The Field Guide to Human Error Investigations

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The Field Guide to Human Error Investigations
Sidney Dekker

More on systems accidents

Of a piece with Charles Perrow’s Normal Accidents, Sidney Dekker’s book is compelling in rooting the cause of accidents in poor system design and unnecessary complexity, overlaying safety features and compliance measures which only make the problem worse — that is, at the door of management and not poor benighted subject matter experts who are expected to make sense of the Rube Goldberg machine that management expect them to operate.

There are two ways of looking at system accidents:

  • It’s the meatware: Complex (and complicated) systems would be fine were it not for the meatware screwing things up. Human error is the main contributor to most system accidents, introduce unexpected failures into an essentially robust mechanism. Here, system design and management direction and oversight are otherwise effective strategies that are let down by unreliable human operators.
  • It’s the system: Accidents are an inevitable by-product of operators doing the best they can within complex systems that contain unpredictable vulnerabilities, where risks shift and change over time and priorities are unclear, conflicting and variable. Here, human operators are let down by shortcomings in system design and conflicting management pressure.

Blame the meatware

Those investigating accidents are motivated in ways which will favour the “meatware” theory:

  • Resource constraints: the wish for a simple narrative leading to a quick and inexpensive means of remediation
  • Failure reaction: an instinctive reaction that since an accident has happened there must have been a failure
  • Hindsight bias: the benefit of hindsight in that (i) the accident has happened (ii) the causal chain is now clear (thanks to the simple narrative) (iii) there has been a failure.
  • Personal responsibility: In an ironic self-hack those who are paid to be safety practitioners assume great responsibility, with some pride, notwithstanding that they don’t have the power or authority (what Daniel Pink would call “mastery” and “autonomy”) to effectively discharge that responsibility. But if they too are motivated to fall on their sword, as a matter of pride, it is an easy conclusion for an accident investigator to draw.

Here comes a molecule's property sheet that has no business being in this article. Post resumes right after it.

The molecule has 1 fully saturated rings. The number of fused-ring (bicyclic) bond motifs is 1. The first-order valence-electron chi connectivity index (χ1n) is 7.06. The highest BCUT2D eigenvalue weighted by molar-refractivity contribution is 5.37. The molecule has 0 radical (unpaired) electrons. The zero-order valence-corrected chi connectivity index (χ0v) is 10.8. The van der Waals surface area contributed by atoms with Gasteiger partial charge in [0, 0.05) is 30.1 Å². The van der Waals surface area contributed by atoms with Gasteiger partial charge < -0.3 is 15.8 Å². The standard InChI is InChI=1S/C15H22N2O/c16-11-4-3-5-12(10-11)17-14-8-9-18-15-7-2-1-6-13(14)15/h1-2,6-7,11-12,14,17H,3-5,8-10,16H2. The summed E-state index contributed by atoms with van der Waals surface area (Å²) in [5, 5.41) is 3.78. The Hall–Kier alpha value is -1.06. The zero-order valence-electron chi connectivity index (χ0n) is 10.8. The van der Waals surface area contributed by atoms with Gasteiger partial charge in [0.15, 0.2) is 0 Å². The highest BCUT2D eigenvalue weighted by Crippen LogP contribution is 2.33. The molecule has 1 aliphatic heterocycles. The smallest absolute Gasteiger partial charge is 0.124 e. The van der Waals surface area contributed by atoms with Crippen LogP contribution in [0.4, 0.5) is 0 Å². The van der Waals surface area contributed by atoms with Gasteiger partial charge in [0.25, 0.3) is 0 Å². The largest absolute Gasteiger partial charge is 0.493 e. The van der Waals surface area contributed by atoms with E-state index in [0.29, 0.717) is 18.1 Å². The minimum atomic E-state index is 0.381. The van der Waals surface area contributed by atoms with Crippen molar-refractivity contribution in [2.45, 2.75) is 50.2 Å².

• Political imperative: the “best” outcome for the organisation — and its management — is that there is no deep, systemic root cause requiring extensive recalibration of the system's fundamental architecture (much less criticism of management for its design or supervision), and that superficial action (rooting out/remediating “bad apples”) is all that is needed.

Recommendations thus tend to double down on the system design, further constraining employees from effectively managing situations and setting them up for blame should future accidents occur:

  • Tightening procedures: Further removing autonomy from employees, obliging them to follow even more detailed instructions, rules and policies
  • Introducing safety mechanisms: Adding more fail-safes, warning lights, system breakers and other mechanical second-order derivatives designed to eliminate meatware screw-ups but which actually further complicate the system and bury opportunities to directly observe its operation
  • Downgrading employees: removing subject matter experts and replacing them with lower calibre (i.e., cheaper) employees with even less autonomy to follow the even more complicated rules and processes now introduced.

But blaming the meatware is to ignore history and condemn yourself to repeat it. Changing the make-up of your workforce won’t help if the basic conditions under which they are obliged to operate aren’t fixed. Simply adding more, increasingly detailed, policies — “codified over-reactions to situations that are unlikely to happen again” in Jason Fried’s elegant words[1] — will only make the gap between theory and practice wider.